Russian Anti-Anxiety Drug Linked To Mass Overdose At Private School

By Victoria Kim 02/28/18

Seven students were hospitalized after they ingested phenibut last week. 

A motion blurred photograph of a patient on stretcher or gurney being pushed at speed through a hospital corridor by doctors & nurses to an emergency room

Authorities have confirmed the cause of a mass drug overdose at a private school on Australia’s Gold Coast—the anti-anxiety drug known as phenibut.

Last Wednesday afternoon (Feb. 21), seven male students at Saint Stephen’s College aged 14-15 were hospitalized after they were observed “falling in and out of consciousness.” Some were in critical condition.

Headmaster Jamie Dorrington addressed the incident in a statement posted on Facebook later that day. “It is likely the students have ingested some kind of substance,” Dorrington said.

Authorities recovered “what appeared to be a powdered drug” from Saint Stephen’s, The Age reported. They pieced together that the students had ingested “different doses” of the drug in the morning—“everything from a taste to what I would call a significant amount,” said Detective Senior Sergeant Greg Aubort.

Phenibut is a pharmaceutical drug developed in the Soviet Union in the 1960s used to treat post-traumatic stress disorder (PTSD), anxiety, depression, insomnia, alcohol use disorder and more. The drug is not approved for clinical use in the rest of the world, but instead is marketed as a nutritional supplement.

In Australia, however, phenibut was declared a Schedule 9 substance this month, meaning it is illegal to possess, manufacture, or distribute it. Other drugs in Schedule 9 include heroin, cannabis, and MDMA.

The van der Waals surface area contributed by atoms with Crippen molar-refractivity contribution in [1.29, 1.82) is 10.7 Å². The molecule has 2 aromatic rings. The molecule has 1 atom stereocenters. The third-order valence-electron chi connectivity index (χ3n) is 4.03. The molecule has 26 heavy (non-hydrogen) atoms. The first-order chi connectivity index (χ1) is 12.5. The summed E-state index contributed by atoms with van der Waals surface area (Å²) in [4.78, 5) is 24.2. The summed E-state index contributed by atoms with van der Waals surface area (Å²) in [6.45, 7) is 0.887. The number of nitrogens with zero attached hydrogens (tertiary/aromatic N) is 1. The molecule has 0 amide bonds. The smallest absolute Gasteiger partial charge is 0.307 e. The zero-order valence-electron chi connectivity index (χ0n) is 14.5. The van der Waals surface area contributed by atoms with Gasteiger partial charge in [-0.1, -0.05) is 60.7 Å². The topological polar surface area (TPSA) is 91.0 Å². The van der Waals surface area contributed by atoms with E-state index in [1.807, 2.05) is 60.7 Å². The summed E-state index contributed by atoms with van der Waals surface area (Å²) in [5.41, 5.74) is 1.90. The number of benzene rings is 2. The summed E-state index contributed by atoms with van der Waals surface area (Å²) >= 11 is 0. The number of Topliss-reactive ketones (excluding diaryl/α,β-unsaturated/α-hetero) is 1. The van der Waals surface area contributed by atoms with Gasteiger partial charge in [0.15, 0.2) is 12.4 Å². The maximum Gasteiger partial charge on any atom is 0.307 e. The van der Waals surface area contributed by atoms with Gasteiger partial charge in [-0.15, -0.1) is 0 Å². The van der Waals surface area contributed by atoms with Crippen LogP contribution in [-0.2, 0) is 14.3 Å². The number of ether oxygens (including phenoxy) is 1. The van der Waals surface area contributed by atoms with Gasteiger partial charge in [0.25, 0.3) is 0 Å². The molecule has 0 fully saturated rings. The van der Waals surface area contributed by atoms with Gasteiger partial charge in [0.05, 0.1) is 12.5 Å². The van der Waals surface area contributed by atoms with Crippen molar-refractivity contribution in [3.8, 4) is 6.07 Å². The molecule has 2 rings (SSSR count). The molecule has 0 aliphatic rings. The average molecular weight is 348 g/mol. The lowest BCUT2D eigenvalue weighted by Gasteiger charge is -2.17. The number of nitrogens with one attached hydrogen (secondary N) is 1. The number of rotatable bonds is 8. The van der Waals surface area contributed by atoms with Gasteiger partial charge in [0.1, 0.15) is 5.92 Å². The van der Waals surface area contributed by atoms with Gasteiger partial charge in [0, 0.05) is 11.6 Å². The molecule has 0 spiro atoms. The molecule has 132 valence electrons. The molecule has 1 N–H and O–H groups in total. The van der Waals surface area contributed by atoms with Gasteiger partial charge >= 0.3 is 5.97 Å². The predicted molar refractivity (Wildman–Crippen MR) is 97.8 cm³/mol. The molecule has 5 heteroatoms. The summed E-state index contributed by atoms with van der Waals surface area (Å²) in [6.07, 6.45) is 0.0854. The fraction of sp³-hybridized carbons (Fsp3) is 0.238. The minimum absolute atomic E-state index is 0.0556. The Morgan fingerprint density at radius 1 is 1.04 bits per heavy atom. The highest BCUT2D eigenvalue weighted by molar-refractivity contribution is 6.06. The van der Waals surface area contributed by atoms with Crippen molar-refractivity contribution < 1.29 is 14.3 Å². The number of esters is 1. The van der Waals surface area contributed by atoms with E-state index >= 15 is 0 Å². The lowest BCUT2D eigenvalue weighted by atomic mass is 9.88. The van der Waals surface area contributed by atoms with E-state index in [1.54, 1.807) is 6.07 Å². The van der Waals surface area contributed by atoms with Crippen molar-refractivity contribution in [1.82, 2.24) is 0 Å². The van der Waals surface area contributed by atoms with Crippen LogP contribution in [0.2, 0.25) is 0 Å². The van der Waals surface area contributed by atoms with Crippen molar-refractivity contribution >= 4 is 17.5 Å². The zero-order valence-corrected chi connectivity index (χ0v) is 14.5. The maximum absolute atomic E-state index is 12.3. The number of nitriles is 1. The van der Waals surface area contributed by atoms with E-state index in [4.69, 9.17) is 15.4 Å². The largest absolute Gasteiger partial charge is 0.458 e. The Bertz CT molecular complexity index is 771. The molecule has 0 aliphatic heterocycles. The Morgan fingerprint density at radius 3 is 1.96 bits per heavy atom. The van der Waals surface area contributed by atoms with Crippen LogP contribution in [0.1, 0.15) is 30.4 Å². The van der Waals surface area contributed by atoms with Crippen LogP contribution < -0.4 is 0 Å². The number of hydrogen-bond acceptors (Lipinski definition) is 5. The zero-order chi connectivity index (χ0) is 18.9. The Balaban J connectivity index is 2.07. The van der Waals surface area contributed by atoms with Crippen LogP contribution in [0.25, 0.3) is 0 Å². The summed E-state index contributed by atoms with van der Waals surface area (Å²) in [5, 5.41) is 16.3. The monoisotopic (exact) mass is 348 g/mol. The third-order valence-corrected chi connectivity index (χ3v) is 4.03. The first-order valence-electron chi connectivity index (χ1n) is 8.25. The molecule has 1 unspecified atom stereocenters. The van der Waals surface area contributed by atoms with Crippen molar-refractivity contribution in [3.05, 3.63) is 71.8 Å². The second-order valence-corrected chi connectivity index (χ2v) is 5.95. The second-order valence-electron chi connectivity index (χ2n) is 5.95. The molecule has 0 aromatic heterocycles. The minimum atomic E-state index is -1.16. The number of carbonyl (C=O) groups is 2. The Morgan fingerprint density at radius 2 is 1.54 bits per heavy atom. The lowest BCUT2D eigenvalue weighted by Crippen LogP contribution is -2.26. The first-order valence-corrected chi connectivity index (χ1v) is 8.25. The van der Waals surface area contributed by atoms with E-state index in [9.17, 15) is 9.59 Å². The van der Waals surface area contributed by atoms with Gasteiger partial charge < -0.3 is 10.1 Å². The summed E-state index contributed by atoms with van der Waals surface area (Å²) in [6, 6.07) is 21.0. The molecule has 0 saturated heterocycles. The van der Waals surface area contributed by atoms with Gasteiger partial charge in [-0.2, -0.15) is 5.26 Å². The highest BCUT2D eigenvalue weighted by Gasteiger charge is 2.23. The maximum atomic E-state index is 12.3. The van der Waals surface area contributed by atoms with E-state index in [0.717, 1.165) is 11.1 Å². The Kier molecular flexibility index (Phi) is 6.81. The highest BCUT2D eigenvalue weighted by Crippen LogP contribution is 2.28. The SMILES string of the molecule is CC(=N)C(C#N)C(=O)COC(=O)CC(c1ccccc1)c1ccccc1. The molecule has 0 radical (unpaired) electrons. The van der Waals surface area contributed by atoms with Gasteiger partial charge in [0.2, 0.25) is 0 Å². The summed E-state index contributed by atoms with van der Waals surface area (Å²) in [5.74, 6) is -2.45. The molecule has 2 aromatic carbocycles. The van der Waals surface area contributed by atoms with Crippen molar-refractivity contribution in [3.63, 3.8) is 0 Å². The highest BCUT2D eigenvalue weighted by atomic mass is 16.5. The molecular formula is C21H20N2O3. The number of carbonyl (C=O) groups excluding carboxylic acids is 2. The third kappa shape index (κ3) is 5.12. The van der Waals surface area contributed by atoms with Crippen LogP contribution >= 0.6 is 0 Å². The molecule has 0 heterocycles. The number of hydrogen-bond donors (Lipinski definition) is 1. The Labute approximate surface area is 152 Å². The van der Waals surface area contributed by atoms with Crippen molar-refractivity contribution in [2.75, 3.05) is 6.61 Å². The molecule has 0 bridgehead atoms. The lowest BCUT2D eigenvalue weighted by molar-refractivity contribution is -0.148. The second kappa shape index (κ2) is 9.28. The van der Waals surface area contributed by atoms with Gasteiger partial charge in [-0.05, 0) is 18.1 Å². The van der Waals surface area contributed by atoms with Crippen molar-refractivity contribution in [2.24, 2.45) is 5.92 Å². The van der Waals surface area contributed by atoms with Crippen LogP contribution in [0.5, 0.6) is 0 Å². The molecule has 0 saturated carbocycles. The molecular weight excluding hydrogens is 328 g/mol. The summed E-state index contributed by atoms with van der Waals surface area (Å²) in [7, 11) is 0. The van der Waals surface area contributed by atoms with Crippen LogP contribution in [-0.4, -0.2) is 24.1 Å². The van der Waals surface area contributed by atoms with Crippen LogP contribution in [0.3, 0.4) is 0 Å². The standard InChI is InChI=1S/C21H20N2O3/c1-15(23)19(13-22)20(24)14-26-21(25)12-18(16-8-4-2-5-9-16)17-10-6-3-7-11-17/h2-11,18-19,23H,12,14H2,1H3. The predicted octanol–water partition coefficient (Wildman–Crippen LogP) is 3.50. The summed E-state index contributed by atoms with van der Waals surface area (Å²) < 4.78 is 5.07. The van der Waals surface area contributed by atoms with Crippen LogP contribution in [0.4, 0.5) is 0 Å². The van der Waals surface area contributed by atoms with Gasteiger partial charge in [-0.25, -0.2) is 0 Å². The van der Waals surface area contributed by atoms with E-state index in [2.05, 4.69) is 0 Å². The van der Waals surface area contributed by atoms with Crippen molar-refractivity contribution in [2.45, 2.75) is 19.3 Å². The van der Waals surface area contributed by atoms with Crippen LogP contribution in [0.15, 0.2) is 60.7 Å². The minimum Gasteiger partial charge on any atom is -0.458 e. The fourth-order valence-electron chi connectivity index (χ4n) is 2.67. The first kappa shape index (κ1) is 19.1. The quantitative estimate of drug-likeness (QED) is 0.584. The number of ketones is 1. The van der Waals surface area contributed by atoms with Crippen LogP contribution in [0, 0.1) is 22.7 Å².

The effects of phenibut, a central nervous system depressant, range from sedation, muscle relaxation and pain relief, to nausea, respiratory depression and dizziness. Similar to GHB, phenibut can result in loss of motor coordination.

“There are increasing case reports globally about phenibut,” said Dr. David Caldicott, an emergency consultant and senior clinical lecturer in medicine at the Australian National University, according to The Guardian. “It’s definitely a thing that’s simmering underneath the radar but it’s not yet causing extensive medical harm as far as we know.”

Australian authorities are seeking any additional information from the public about the mass overdose, including evidence of alleged video footage of the drug use which was recorded on Snapchat.

“Incidents such as these just show how critical drugs are when used incorrectly,” said Detective Senior Sergeant Aubort. “So the reality is any illicit drug is dangerous. Kids need to understand that.”

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